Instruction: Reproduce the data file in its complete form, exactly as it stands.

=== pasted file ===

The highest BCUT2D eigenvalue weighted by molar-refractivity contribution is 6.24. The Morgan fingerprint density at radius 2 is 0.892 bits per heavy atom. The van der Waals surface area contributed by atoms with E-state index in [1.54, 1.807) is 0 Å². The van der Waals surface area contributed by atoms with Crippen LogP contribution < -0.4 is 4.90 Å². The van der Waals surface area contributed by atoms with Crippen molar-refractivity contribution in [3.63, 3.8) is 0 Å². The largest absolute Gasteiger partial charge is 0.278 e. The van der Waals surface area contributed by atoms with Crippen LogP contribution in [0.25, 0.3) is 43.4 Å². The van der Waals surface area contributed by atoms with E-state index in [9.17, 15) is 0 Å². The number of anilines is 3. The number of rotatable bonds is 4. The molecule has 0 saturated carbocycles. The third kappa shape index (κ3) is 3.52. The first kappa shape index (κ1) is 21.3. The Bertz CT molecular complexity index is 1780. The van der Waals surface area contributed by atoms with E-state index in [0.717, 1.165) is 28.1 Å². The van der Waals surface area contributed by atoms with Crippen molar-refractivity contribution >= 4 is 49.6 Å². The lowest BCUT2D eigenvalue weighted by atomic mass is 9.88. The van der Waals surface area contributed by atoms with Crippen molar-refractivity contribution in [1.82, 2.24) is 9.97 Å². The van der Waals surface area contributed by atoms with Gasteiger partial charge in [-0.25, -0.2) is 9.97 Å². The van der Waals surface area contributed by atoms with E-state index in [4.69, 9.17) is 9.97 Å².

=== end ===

The highest BCUT2D eigenvalue weighted by molar-refractivity contribution is 6.24. The Morgan fingerprint density at radius 2 is 0.892 bits per heavy atom. The van der Waals surface area contributed by atoms with E-state index in [1.54, 1.807) is 0 Å². The van der Waals surface area contributed by atoms with Crippen LogP contribution < -0.4 is 4.90 Å². The van der Waals surface area contributed by atoms with Crippen molar-refractivity contribution in [3.63, 3.8) is 0 Å². The largest absolute Gasteiger partial charge is 0.278 e. The van der Waals surface area contributed by atoms with Crippen LogP contribution in [0.25, 0.3) is 43.4 Å². The van der Waals surface area contributed by atoms with E-state index in [9.17, 15) is 0 Å². The number of anilines is 3. The number of rotatable bonds is 4. The molecule has 0 saturated carbocycles. The third kappa shape index (κ3) is 3.52. The first kappa shape index (κ1) is 21.3. The Bertz CT molecular complexity index is 1780. The van der Waals surface area contributed by atoms with E-state index in [0.717, 1.165) is 28.1 Å². The van der Waals surface area contributed by atoms with Crippen molar-refractivity contribution >= 4 is 49.6 Å². The lowest BCUT2D eigenvalue weighted by atomic mass is 9.88. The van der Waals surface area contributed by atoms with Crippen molar-refractivity contribution in [1.82, 2.24) is 9.97 Å². The van der Waals surface area contributed by atoms with Gasteiger partial charge in [-0.25, -0.2) is 9.97 Å². The van der Waals surface area contributed by atoms with E-state index in [4.69, 9.17) is 9.97 Å².